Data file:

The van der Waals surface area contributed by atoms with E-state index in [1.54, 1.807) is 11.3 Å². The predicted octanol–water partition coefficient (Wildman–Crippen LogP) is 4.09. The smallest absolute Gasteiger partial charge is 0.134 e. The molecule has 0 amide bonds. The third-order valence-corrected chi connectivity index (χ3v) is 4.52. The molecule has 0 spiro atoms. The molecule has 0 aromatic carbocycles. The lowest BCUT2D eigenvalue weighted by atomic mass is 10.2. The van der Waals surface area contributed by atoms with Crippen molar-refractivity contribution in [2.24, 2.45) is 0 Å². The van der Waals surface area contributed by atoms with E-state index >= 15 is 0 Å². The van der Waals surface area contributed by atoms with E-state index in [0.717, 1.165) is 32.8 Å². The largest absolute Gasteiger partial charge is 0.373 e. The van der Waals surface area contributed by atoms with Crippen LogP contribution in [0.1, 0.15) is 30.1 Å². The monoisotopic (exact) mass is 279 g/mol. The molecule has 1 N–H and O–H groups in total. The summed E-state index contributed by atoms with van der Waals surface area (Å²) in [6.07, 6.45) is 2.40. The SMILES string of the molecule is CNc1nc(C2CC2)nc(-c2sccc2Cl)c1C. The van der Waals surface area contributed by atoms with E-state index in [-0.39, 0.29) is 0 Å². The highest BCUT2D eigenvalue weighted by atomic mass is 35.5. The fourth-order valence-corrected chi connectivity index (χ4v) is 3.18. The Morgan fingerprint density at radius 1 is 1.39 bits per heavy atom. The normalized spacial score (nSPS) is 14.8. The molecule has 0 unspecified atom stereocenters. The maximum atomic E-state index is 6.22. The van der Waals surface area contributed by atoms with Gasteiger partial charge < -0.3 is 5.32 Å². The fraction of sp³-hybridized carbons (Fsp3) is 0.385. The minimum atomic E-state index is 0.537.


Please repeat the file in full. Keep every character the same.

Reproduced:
The van der Waals surface area contributed by atoms with E-state index in [1.54, 1.807) is 11.3 Å². The predicted octanol–water partition coefficient (Wildman–Crippen LogP) is 4.09. The smallest absolute Gasteiger partial charge is 0.134 e. The molecule has 0 amide bonds. The third-order valence-corrected chi connectivity index (χ3v) is 4.52. The molecule has 0 spiro atoms. The molecule has 0 aromatic carbocycles. The lowest BCUT2D eigenvalue weighted by atomic mass is 10.2. The van der Waals surface area contributed by atoms with Crippen molar-refractivity contribution in [2.24, 2.45) is 0 Å². The van der Waals surface area contributed by atoms with E-state index >= 15 is 0 Å². The van der Waals surface area contributed by atoms with E-state index in [0.717, 1.165) is 32.8 Å². The largest absolute Gasteiger partial charge is 0.373 e. The van der Waals surface area contributed by atoms with Crippen LogP contribution in [0.1, 0.15) is 30.1 Å². The monoisotopic (exact) mass is 279 g/mol. The molecule has 1 N–H and O–H groups in total. The summed E-state index contributed by atoms with van der Waals surface area (Å²) in [6.07, 6.45) is 2.40. The SMILES string of the molecule is CNc1nc(C2CC2)nc(-c2sccc2Cl)c1C. The van der Waals surface area contributed by atoms with E-state index in [-0.39, 0.29) is 0 Å². The highest BCUT2D eigenvalue weighted by atomic mass is 35.5. The fourth-order valence-corrected chi connectivity index (χ4v) is 3.18. The Morgan fingerprint density at radius 1 is 1.39 bits per heavy atom. The normalized spacial score (nSPS) is 14.8. The molecule has 0 unspecified atom stereocenters. The maximum atomic E-state index is 6.22. The van der Waals surface area contributed by atoms with Gasteiger partial charge < -0.3 is 5.32 Å². The fraction of sp³-hybridized carbons (Fsp3) is 0.385. The minimum atomic E-state index is 0.537.